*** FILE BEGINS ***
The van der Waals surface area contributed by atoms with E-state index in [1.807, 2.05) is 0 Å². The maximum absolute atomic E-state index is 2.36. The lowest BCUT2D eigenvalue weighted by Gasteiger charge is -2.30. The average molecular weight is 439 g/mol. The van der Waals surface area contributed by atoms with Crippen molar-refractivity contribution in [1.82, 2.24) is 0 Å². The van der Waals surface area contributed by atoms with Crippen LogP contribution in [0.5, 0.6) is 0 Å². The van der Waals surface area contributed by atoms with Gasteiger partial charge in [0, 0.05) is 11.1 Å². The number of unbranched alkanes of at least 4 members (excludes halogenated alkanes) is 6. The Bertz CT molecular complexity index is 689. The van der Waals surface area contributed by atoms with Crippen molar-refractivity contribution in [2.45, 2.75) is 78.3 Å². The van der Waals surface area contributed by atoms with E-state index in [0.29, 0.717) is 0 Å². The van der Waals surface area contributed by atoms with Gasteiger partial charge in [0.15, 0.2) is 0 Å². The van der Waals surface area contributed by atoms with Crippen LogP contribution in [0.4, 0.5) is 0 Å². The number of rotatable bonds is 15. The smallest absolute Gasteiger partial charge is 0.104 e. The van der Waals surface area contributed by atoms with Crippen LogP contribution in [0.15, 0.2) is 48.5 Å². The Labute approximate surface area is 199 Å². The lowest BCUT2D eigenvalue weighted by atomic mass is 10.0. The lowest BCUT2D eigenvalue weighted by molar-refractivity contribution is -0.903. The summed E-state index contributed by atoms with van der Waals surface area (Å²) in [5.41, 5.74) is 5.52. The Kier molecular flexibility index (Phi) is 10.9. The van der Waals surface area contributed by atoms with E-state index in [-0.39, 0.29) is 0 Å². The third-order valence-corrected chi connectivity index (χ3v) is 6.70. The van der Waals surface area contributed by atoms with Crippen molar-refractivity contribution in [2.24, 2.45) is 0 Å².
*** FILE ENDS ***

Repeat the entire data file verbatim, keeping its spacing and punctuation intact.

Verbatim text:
The van der Waals surface area contributed by atoms with E-state index in [1.807, 2.05) is 0 Å². The maximum absolute atomic E-state index is 2.36. The lowest BCUT2D eigenvalue weighted by Gasteiger charge is -2.30. The average molecular weight is 439 g/mol. The van der Waals surface area contributed by atoms with Crippen molar-refractivity contribution in [1.82, 2.24) is 0 Å². The van der Waals surface area contributed by atoms with Crippen LogP contribution in [0.5, 0.6) is 0 Å². The van der Waals surface area contributed by atoms with Gasteiger partial charge in [0, 0.05) is 11.1 Å². The number of unbranched alkanes of at least 4 members (excludes halogenated alkanes) is 6. The Bertz CT molecular complexity index is 689. The van der Waals surface area contributed by atoms with Crippen molar-refractivity contribution in [2.45, 2.75) is 78.3 Å². The van der Waals surface area contributed by atoms with E-state index in [0.29, 0.717) is 0 Å². The van der Waals surface area contributed by atoms with Gasteiger partial charge in [0.15, 0.2) is 0 Å². The van der Waals surface area contributed by atoms with Crippen LogP contribution in [0.4, 0.5) is 0 Å². The number of rotatable bonds is 15. The smallest absolute Gasteiger partial charge is 0.104 e. The van der Waals surface area contributed by atoms with Crippen LogP contribution in [0.15, 0.2) is 48.5 Å². The Labute approximate surface area is 199 Å². The lowest BCUT2D eigenvalue weighted by atomic mass is 10.0. The lowest BCUT2D eigenvalue weighted by molar-refractivity contribution is -0.903. The summed E-state index contributed by atoms with van der Waals surface area (Å²) in [5.41, 5.74) is 5.52. The Kier molecular flexibility index (Phi) is 10.9. The van der Waals surface area contributed by atoms with E-state index in [-0.39, 0.29) is 0 Å². The third-order valence-corrected chi connectivity index (χ3v) is 6.70. The van der Waals surface area contributed by atoms with Crippen molar-refractivity contribution in [2.24, 2.45) is 0 Å².